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June, 2009

Turn around Point, move ahead six spaces

67 Gray Street has reached the apex of its trajectory. No longer is it rocketing into the dumpster bin by bin, but now its soaring to new levels of energy efficiency after 170 years of chilling and overheating it’s victims within.

One hundred and seventy years “this old house” held itself up even after careless and incompetent men had removed main bearing columns, cut away floor joists, and notched joists without thought or hesitation.

The post and beam structure itself has its own set of issues that over time can be seen as workings of gravity against wood, mortise and tenon, and live loading.

This old house is seeing a top down approach, the third floor, then the 2nd floor, then the first…etc. At this point we have remedied structural issues like over spanned rafters, lack of structural ties, off center loading of beams and columns.

Further… we have insulated the roof up to a R-38, we have remedied head height problems in door heights and ceiling heights. The electrical contractor is in the process of rewiring the whole place.
The plumber is re-plumbing the building to modern codes (meaning no metal pipes, but a lot of them due to venting all fixtures!).

Perhaps one of the biggest turnarounds is that the windows have been decided upon…yes! Michael Morrill has decided to hire Northstar woodworking to build them. A little bit of background, Steven Morrill, Jon and Michael’s brother is a co-partner of Northstar, so its keeping the work and money ‘in the family’. The Historic folks we hope will be happy about this too. Its keeping the window manufacturing in the area and if that is not Historically important than what is?

Like with all things that really matter in this world there must be patience, diligence, hardships, trials, and then more patience….In the end you build something that is worthy, better then previous, and hopefully with new vision as to how it could be better for us all then previous iterations had proven not.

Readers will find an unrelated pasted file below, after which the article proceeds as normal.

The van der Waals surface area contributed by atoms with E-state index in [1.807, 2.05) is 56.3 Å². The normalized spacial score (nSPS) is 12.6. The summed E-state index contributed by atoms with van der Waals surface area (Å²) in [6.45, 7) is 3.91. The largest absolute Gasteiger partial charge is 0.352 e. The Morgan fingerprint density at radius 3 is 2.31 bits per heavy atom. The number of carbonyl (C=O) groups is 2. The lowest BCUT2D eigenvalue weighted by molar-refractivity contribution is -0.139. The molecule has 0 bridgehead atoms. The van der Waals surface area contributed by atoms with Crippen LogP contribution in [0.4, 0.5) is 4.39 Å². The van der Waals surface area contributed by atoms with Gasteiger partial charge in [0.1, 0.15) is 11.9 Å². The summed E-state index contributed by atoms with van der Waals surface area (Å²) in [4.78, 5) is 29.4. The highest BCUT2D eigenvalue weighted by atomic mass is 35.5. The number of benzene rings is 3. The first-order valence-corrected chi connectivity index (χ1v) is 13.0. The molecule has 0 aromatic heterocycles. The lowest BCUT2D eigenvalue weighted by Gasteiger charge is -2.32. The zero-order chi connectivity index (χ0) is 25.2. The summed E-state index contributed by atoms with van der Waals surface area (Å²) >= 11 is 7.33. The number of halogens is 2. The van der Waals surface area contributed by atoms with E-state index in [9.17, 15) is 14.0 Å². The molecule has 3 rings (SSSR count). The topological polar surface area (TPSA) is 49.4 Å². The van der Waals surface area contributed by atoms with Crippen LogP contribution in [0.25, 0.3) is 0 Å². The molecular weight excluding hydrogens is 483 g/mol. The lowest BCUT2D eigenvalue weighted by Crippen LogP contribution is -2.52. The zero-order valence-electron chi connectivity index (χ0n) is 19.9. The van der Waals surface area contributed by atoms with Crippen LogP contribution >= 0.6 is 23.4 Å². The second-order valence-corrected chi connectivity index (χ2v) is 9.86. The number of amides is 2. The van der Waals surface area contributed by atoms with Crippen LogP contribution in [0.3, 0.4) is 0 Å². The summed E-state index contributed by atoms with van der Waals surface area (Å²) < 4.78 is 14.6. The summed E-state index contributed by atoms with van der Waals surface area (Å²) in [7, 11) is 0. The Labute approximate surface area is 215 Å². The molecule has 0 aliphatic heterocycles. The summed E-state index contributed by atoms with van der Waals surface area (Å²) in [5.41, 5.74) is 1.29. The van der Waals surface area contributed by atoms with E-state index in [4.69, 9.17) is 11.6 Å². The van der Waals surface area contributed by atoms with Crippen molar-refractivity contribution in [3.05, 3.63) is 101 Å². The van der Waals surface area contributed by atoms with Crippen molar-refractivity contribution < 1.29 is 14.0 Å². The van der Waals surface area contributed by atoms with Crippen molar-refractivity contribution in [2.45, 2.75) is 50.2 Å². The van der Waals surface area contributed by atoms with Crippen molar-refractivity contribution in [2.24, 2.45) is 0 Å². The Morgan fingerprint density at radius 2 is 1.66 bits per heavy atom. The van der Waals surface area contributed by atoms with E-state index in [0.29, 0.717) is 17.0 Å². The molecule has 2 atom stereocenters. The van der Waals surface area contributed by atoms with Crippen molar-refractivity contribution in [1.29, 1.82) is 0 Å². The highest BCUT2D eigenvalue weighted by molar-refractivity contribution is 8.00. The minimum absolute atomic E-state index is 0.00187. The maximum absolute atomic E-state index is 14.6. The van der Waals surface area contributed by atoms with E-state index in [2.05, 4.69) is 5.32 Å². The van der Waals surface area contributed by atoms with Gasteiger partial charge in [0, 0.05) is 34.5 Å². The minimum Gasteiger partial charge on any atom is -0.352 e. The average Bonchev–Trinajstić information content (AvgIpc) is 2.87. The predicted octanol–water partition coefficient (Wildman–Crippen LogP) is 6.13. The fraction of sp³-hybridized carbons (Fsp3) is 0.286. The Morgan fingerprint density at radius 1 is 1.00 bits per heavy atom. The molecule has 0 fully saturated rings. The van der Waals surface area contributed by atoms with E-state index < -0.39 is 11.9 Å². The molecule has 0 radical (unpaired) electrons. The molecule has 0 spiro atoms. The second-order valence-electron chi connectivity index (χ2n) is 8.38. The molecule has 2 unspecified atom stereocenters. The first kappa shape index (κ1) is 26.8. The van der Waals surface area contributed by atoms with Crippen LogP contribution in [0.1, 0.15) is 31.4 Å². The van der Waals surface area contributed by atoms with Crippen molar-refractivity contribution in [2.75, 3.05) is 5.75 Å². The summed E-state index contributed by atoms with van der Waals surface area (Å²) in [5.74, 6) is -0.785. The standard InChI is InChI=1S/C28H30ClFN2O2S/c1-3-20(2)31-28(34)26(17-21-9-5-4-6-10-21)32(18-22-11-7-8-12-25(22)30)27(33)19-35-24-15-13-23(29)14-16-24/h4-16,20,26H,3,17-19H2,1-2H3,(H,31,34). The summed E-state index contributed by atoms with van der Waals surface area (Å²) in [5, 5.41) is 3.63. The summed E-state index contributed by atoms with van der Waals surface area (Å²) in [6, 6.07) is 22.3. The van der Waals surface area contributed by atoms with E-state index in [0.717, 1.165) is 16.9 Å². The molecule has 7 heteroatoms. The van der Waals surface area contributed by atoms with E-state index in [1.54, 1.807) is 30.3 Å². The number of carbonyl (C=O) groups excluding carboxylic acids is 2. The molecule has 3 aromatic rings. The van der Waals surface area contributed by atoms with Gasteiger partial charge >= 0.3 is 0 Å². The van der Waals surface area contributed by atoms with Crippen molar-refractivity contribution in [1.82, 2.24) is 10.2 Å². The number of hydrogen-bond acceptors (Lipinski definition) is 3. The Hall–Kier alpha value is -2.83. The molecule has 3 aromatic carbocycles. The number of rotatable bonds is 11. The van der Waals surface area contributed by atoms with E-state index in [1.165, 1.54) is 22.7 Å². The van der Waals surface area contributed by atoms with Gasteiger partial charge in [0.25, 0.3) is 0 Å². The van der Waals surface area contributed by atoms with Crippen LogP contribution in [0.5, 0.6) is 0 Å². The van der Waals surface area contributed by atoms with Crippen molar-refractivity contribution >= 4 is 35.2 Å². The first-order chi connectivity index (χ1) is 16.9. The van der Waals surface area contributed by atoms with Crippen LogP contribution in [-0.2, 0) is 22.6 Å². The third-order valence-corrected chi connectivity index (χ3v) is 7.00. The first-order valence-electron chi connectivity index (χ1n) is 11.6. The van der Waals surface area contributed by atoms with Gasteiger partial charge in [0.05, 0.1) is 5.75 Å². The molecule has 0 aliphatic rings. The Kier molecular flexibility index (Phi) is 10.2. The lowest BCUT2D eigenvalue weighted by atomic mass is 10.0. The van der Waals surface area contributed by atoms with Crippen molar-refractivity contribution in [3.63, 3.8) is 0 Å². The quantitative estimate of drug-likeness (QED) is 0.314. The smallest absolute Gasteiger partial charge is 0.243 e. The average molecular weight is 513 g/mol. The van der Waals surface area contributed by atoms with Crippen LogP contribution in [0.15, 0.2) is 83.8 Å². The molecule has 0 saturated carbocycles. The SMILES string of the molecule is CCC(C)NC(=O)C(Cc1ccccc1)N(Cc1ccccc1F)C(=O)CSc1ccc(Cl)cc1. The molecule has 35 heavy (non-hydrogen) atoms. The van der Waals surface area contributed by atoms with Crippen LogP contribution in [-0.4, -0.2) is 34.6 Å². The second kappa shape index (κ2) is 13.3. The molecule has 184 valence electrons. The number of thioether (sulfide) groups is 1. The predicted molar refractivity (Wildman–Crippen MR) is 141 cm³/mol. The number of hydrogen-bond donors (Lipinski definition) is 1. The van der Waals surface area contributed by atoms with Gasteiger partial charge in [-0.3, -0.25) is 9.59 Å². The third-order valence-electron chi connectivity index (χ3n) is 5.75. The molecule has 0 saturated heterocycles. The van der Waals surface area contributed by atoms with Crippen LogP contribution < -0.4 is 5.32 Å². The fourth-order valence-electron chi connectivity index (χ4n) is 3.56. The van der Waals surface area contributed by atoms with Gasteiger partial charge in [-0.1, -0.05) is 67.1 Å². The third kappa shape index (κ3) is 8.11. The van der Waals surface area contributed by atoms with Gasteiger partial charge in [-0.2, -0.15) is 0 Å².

Although we are not near done by any stretch, we are closer. And that’s just going to have to be the new motto for those of us who work on ‘This old ____’n House’ .

You cant turn 170 years of History around in a day, reiterate…a month….or two, or three…

In the meantime Emily, Jon, and Mark all wait for some new help …and they are coming (Silas, and friend) this week brought by Mike….Yeay! Bring the boys we have plenty of work…and no shortage of dust to vacuum. Next blog Here

Back to the building a custom bench at Tenants Harbor







A change of pace today (thank god!). Jon, Steven, and I took the shop van up to Tenants Harbor to finish the bench that I started last fall, and left ‘This old f_ckin’ house’ behind. We met at 7:15 at the Ohno café, then loaded up and hit the road. We made short work of getting to the lumber that was planed up by a guy named Duey up in Liberty Maine. Duey kind of looks like Mr Clean. He’s a big bald guy but friendly enough. He commented on how nice it was to work with a different species of tree. He usually works with white cedar which he says he can’t even smell anymore, our boards he planed were Hemlock.We loaded up our boards and Jon wrote old Duey a check and we were off…
Off over hill and Dale, Over Appleton ridge, through Union, then on down a number of winding narrow roads, finally to Rockland to pick up some screws.By 11 we finally are at the Morrill camp at Tenants Harbor.

We unloaded the supplies, and started right in knowing we would have to get a move on it to get it all done that day. Jon was the board evaluation man; he sighted the boards, picked “the good edge”, and then laid them out for scribing.

I was the saw guy and ripped the boards to taper.
Steven helped plane the edges, layout boards, screwed boards down and took a bunch of photos. In the end the whole things went as smooth as silk and we finished I think earlier than we all thought it would take.